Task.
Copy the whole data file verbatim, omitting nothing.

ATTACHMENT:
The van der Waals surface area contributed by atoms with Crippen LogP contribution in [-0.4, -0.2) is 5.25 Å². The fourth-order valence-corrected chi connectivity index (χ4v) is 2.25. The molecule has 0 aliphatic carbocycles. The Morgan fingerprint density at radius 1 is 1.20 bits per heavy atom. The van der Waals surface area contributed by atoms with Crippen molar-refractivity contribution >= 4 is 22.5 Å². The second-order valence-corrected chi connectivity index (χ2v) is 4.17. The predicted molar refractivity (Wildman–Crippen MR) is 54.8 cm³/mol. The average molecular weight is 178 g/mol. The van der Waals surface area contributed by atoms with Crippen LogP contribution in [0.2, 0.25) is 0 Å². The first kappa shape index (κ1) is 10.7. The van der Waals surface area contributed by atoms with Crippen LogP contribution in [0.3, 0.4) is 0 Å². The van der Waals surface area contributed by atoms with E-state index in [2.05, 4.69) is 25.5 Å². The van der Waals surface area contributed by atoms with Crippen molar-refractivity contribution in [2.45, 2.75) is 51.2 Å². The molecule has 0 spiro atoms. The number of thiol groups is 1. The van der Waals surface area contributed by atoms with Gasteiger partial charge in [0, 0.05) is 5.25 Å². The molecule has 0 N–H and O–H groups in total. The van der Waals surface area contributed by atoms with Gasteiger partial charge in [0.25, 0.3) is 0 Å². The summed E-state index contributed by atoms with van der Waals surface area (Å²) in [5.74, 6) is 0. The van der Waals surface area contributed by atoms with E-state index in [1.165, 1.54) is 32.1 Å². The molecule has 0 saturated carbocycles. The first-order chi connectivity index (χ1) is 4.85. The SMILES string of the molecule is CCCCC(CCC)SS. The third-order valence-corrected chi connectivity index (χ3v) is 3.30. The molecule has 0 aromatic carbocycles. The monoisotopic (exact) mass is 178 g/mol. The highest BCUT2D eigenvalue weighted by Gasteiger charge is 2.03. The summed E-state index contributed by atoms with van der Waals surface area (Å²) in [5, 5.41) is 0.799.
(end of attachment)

The van der Waals surface area contributed by atoms with Crippen LogP contribution in [-0.4, -0.2) is 5.25 Å². The fourth-order valence-corrected chi connectivity index (χ4v) is 2.25. The molecule has 0 aliphatic carbocycles. The Morgan fingerprint density at radius 1 is 1.20 bits per heavy atom. The van der Waals surface area contributed by atoms with Crippen molar-refractivity contribution >= 4 is 22.5 Å². The second-order valence-corrected chi connectivity index (χ2v) is 4.17. The predicted molar refractivity (Wildman–Crippen MR) is 54.8 cm³/mol. The average molecular weight is 178 g/mol. The van der Waals surface area contributed by atoms with Crippen LogP contribution in [0.2, 0.25) is 0 Å². The first kappa shape index (κ1) is 10.7. The van der Waals surface area contributed by atoms with Crippen LogP contribution in [0.3, 0.4) is 0 Å². The van der Waals surface area contributed by atoms with E-state index in [2.05, 4.69) is 25.5 Å². The van der Waals surface area contributed by atoms with Crippen molar-refractivity contribution in [2.45, 2.75) is 51.2 Å². The molecule has 0 spiro atoms. The number of thiol groups is 1. The van der Waals surface area contributed by atoms with Gasteiger partial charge in [0, 0.05) is 5.25 Å². The molecule has 0 N–H and O–H groups in total. The van der Waals surface area contributed by atoms with Gasteiger partial charge in [0.25, 0.3) is 0 Å². The summed E-state index contributed by atoms with van der Waals surface area (Å²) in [5.74, 6) is 0. The van der Waals surface area contributed by atoms with E-state index in [1.165, 1.54) is 32.1 Å². The molecule has 0 saturated carbocycles. The first-order chi connectivity index (χ1) is 4.85. The SMILES string of the molecule is CCCCC(CCC)SS. The third-order valence-corrected chi connectivity index (χ3v) is 3.30. The molecule has 0 aromatic carbocycles. The monoisotopic (exact) mass is 178 g/mol. The highest BCUT2D eigenvalue weighted by Gasteiger charge is 2.03. The summed E-state index contributed by atoms with van der Waals surface area (Å²) in [5, 5.41) is 0.799.